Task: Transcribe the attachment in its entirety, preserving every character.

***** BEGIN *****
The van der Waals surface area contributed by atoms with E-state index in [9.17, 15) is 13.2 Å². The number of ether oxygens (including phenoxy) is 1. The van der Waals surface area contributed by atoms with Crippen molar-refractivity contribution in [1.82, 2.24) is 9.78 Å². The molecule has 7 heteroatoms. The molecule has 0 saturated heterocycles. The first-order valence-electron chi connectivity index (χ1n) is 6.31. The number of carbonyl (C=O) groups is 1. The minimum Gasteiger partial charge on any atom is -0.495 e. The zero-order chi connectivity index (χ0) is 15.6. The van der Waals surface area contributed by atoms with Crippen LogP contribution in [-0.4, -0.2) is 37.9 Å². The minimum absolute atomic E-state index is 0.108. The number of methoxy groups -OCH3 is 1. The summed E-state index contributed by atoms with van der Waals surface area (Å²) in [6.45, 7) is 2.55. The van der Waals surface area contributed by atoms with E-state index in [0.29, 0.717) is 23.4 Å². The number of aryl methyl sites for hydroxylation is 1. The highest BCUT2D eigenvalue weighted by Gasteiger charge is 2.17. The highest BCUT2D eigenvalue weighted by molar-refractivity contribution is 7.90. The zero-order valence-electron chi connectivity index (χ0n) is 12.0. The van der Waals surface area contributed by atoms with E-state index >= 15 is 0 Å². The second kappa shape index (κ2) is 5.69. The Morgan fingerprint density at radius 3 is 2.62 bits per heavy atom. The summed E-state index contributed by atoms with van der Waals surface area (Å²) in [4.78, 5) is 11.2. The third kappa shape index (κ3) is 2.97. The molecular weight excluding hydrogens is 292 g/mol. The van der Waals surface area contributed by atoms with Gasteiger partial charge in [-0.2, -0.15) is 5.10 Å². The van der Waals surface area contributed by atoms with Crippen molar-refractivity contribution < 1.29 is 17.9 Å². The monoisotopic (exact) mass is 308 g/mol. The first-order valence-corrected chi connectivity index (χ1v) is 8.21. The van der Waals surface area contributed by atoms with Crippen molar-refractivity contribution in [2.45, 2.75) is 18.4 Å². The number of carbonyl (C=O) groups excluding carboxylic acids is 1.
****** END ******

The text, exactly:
The van der Waals surface area contributed by atoms with E-state index in [9.17, 15) is 13.2 Å². The number of ether oxygens (including phenoxy) is 1. The van der Waals surface area contributed by atoms with Crippen molar-refractivity contribution in [1.82, 2.24) is 9.78 Å². The molecule has 7 heteroatoms. The molecule has 0 saturated heterocycles. The first-order valence-electron chi connectivity index (χ1n) is 6.31. The number of carbonyl (C=O) groups is 1. The minimum Gasteiger partial charge on any atom is -0.495 e. The zero-order chi connectivity index (χ0) is 15.6. The van der Waals surface area contributed by atoms with Crippen LogP contribution in [-0.4, -0.2) is 37.9 Å². The minimum absolute atomic E-state index is 0.108. The number of methoxy groups -OCH3 is 1. The summed E-state index contributed by atoms with van der Waals surface area (Å²) in [6.45, 7) is 2.55. The van der Waals surface area contributed by atoms with E-state index in [0.29, 0.717) is 23.4 Å². The number of aryl methyl sites for hydroxylation is 1. The highest BCUT2D eigenvalue weighted by Gasteiger charge is 2.17. The highest BCUT2D eigenvalue weighted by molar-refractivity contribution is 7.90. The zero-order valence-electron chi connectivity index (χ0n) is 12.0. The van der Waals surface area contributed by atoms with E-state index >= 15 is 0 Å². The second kappa shape index (κ2) is 5.69. The Morgan fingerprint density at radius 3 is 2.62 bits per heavy atom. The summed E-state index contributed by atoms with van der Waals surface area (Å²) in [4.78, 5) is 11.2. The third kappa shape index (κ3) is 2.97. The molecular weight excluding hydrogens is 292 g/mol. The van der Waals surface area contributed by atoms with Gasteiger partial charge in [-0.2, -0.15) is 5.10 Å². The van der Waals surface area contributed by atoms with Crippen molar-refractivity contribution < 1.29 is 17.9 Å². The monoisotopic (exact) mass is 308 g/mol. The first-order valence-corrected chi connectivity index (χ1v) is 8.21. The van der Waals surface area contributed by atoms with Crippen molar-refractivity contribution in [2.45, 2.75) is 18.4 Å². The number of carbonyl (C=O) groups excluding carboxylic acids is 1.